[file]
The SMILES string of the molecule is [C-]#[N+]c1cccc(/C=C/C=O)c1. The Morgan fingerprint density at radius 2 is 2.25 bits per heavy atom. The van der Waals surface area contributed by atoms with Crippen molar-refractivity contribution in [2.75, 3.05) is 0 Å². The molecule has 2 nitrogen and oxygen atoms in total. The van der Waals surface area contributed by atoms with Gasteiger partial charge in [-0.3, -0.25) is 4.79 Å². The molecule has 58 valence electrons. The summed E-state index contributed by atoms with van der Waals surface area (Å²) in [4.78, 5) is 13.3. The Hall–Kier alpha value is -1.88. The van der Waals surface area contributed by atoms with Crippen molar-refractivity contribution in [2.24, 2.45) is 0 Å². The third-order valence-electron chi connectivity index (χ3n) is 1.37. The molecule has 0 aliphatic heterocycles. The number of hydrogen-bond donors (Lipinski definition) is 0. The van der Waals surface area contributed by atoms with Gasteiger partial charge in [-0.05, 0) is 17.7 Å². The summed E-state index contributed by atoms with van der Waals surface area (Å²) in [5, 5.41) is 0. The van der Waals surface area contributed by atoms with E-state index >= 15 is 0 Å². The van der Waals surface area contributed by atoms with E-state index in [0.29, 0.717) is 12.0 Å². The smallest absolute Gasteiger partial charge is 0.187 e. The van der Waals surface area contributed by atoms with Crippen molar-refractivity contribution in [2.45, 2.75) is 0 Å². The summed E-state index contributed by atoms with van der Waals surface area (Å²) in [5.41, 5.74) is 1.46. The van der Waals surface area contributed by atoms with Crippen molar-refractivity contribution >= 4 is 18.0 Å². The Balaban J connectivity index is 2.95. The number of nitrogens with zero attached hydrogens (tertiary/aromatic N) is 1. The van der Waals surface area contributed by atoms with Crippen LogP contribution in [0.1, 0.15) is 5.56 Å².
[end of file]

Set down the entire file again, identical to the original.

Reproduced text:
The SMILES string of the molecule is [C-]#[N+]c1cccc(/C=C/C=O)c1. The Morgan fingerprint density at radius 2 is 2.25 bits per heavy atom. The van der Waals surface area contributed by atoms with Crippen molar-refractivity contribution in [2.75, 3.05) is 0 Å². The molecule has 2 nitrogen and oxygen atoms in total. The van der Waals surface area contributed by atoms with Gasteiger partial charge in [-0.3, -0.25) is 4.79 Å². The molecule has 58 valence electrons. The summed E-state index contributed by atoms with van der Waals surface area (Å²) in [4.78, 5) is 13.3. The Hall–Kier alpha value is -1.88. The van der Waals surface area contributed by atoms with Crippen molar-refractivity contribution in [2.24, 2.45) is 0 Å². The third-order valence-electron chi connectivity index (χ3n) is 1.37. The molecule has 0 aliphatic heterocycles. The number of hydrogen-bond donors (Lipinski definition) is 0. The van der Waals surface area contributed by atoms with Gasteiger partial charge in [-0.05, 0) is 17.7 Å². The summed E-state index contributed by atoms with van der Waals surface area (Å²) in [5, 5.41) is 0. The van der Waals surface area contributed by atoms with E-state index >= 15 is 0 Å². The van der Waals surface area contributed by atoms with E-state index in [0.29, 0.717) is 12.0 Å². The smallest absolute Gasteiger partial charge is 0.187 e. The van der Waals surface area contributed by atoms with Crippen molar-refractivity contribution in [2.45, 2.75) is 0 Å². The summed E-state index contributed by atoms with van der Waals surface area (Å²) in [5.41, 5.74) is 1.46. The van der Waals surface area contributed by atoms with Crippen molar-refractivity contribution >= 4 is 18.0 Å². The Balaban J connectivity index is 2.95. The number of nitrogens with zero attached hydrogens (tertiary/aromatic N) is 1. The van der Waals surface area contributed by atoms with Crippen LogP contribution in [0.1, 0.15) is 5.56 Å².